I forego the whole "golden egg" element for this age group. They don't really understand the difference or that they should be looking for the special egg first, and the rest of them won't be happy when only one child gets a big prize.


3. Send out the invitations

I invite everyone about three weeks before via email, and I pick a rain date just in case there's a washout. I like to schedule the hunt in the morning, when kids are less cranky and energy is high. I invite every toddler I know, and older sibs can come too. I just make sure the parents know it's geared toward the little ones, so their older sibs shouldn't pick up all the eggs in thirty seconds.

This party is truly "the more the merrier". I just make sure to stock up on those smaller baskets so I have more than enough for everyone. It's helpful to know who is coming so that you don't start the hunt early in case someone runs late (a perk you don't get at those town hunts!). I send out an email the night before asking to text me if they are running late so I can hold the hunt for them.


4. Start the hunt!

I lay out the eggs in the backyard, hiding a few in foliage for the older kids, but keeping most in plain sight. You don't need to clear the area. In fact toys and furniture legs have great hiding spots for eggs. I try not to put eggs anywhere I don't want kids going (like that muddy spot behind the bushes), because if one child finds an egg there they'll all be wedging themselves in.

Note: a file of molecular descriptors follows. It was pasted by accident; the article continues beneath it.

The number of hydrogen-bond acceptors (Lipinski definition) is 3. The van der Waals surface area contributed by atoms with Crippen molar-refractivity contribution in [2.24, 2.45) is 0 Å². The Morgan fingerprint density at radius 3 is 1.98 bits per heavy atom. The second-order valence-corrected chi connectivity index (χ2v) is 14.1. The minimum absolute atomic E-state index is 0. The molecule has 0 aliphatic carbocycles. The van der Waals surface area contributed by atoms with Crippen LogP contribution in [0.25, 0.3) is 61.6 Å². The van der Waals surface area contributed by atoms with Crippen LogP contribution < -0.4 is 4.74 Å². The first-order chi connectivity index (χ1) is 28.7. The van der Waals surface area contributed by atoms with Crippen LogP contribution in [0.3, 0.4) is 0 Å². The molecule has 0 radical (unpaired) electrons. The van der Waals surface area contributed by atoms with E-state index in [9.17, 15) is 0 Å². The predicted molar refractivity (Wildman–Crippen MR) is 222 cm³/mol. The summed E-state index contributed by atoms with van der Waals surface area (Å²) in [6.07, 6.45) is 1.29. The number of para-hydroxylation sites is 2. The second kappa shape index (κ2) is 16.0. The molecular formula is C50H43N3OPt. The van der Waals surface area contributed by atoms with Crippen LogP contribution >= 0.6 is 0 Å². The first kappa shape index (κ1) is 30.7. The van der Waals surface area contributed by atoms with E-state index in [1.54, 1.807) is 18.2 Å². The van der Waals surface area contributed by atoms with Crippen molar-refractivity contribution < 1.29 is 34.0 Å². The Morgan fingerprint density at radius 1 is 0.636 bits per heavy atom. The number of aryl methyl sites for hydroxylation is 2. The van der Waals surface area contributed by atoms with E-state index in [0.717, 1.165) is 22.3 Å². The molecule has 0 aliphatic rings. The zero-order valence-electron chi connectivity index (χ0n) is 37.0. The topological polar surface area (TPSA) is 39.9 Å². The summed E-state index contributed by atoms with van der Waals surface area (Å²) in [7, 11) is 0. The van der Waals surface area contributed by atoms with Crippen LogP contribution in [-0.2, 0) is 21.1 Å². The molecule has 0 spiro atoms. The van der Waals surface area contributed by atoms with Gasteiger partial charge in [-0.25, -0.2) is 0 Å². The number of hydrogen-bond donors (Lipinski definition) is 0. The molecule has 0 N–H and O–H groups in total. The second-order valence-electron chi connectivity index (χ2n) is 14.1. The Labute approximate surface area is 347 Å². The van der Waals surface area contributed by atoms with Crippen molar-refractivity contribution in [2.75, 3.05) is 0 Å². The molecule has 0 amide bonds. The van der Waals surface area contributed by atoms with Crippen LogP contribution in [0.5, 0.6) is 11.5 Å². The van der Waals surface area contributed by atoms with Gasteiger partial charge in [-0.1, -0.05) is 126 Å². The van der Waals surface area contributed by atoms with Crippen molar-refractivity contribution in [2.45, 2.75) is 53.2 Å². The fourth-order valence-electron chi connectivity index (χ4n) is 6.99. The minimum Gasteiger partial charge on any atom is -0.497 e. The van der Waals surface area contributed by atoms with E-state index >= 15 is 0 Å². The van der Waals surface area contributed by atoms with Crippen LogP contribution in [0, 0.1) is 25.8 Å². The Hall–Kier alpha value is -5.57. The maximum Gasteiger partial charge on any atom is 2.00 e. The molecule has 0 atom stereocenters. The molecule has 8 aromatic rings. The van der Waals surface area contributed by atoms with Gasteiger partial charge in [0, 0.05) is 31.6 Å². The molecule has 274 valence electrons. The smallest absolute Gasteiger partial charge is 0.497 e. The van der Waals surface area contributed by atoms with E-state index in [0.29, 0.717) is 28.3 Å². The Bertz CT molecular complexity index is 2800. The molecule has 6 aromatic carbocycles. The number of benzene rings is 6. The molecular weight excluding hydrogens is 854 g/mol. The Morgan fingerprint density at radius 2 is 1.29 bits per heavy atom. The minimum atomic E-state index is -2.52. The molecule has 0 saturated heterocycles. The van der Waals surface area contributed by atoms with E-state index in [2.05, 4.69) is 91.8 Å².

After all the eggs are in place, we gather where there's no access to the yard (for us it's our deck), and wait for everyone to arrive before we open the gates. I take the opportunity to find any older siblings and explain that their job is to find all the really hidden eggs in the back and let the babies pick up the easy lawn eggs. 


We set out bagels, muffins, donut holes and juice, though we've found that a starting time of 10am doesn't require a ton of food (we've all been up since 6, right?). We line the youngest ones up in the front, open up the yard and the kids run to load their baskets. After all the eggs have been found (which takes a while with toddlers), they have a blast in the yard playing with toys or discovering what's inside their eggs.

We even managed to borrow an Easter Bunny costume for a quick visit from Mr. Rabbit himself! Left to themselves in the yard, little ones will play until the naptime tantrums overcome them. We dole out the goody bags to hold the treats and treasures, and gather up the empty eggs and baskets to reuse next year.

It's that simple! The kids have a blast, the parents can relax, and your yard is clean again by the afternoon.


That's it for this week! Don’t forget to check out our 2019 Westchester Egg Hunt Guide for all the hunts near you. For more events and musings, follow us on Facebook and Instagram. And as always, check our website for events and our easy-to-navigate chart of every weekly kids library program in Westchester.

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See you next time!